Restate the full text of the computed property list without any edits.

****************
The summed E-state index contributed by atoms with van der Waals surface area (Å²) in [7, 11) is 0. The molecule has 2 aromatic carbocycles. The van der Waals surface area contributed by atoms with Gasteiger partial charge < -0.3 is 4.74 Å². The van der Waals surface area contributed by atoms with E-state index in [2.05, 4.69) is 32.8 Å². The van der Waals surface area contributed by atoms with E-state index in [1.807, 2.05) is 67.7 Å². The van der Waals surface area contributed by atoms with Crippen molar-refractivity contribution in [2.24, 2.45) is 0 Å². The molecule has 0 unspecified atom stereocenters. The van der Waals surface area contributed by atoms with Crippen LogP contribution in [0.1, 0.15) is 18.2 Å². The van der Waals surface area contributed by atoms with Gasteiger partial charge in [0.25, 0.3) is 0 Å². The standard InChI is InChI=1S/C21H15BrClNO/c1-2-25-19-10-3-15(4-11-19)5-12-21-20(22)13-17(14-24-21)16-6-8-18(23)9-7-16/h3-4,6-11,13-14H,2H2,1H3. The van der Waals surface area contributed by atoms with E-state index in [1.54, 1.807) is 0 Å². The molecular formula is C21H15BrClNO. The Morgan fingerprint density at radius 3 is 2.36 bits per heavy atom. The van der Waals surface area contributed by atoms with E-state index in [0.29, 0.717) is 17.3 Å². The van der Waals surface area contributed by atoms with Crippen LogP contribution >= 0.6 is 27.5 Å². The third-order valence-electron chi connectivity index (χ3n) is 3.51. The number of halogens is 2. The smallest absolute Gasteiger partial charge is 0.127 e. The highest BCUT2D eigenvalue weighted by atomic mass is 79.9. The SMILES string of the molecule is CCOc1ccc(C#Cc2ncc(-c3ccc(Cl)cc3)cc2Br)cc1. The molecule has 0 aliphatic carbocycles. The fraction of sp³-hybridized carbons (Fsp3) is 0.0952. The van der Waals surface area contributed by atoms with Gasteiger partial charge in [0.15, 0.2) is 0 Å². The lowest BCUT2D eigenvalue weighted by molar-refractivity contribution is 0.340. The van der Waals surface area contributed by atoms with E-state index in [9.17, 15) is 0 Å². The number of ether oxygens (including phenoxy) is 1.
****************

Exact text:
The summed E-state index contributed by atoms with van der Waals surface area (Å²) in [7, 11) is 0. The molecule has 2 aromatic carbocycles. The van der Waals surface area contributed by atoms with Gasteiger partial charge < -0.3 is 4.74 Å². The van der Waals surface area contributed by atoms with E-state index in [2.05, 4.69) is 32.8 Å². The van der Waals surface area contributed by atoms with E-state index in [1.807, 2.05) is 67.7 Å². The van der Waals surface area contributed by atoms with Crippen molar-refractivity contribution in [2.24, 2.45) is 0 Å². The molecule has 0 unspecified atom stereocenters. The van der Waals surface area contributed by atoms with Crippen LogP contribution in [0.1, 0.15) is 18.2 Å². The van der Waals surface area contributed by atoms with Gasteiger partial charge in [0.25, 0.3) is 0 Å². The standard InChI is InChI=1S/C21H15BrClNO/c1-2-25-19-10-3-15(4-11-19)5-12-21-20(22)13-17(14-24-21)16-6-8-18(23)9-7-16/h3-4,6-11,13-14H,2H2,1H3. The van der Waals surface area contributed by atoms with E-state index in [1.54, 1.807) is 0 Å². The molecular formula is C21H15BrClNO. The Morgan fingerprint density at radius 3 is 2.36 bits per heavy atom. The van der Waals surface area contributed by atoms with E-state index in [0.29, 0.717) is 17.3 Å². The van der Waals surface area contributed by atoms with Crippen LogP contribution >= 0.6 is 27.5 Å². The third-order valence-electron chi connectivity index (χ3n) is 3.51. The number of halogens is 2. The smallest absolute Gasteiger partial charge is 0.127 e. The highest BCUT2D eigenvalue weighted by atomic mass is 79.9. The SMILES string of the molecule is CCOc1ccc(C#Cc2ncc(-c3ccc(Cl)cc3)cc2Br)cc1. The molecule has 0 aliphatic carbocycles. The fraction of sp³-hybridized carbons (Fsp3) is 0.0952. The van der Waals surface area contributed by atoms with Gasteiger partial charge in [0.15, 0.2) is 0 Å². The lowest BCUT2D eigenvalue weighted by molar-refractivity contribution is 0.340. The van der Waals surface area contributed by atoms with E-state index in [9.17, 15) is 0 Å². The number of ether oxygens (including phenoxy) is 1.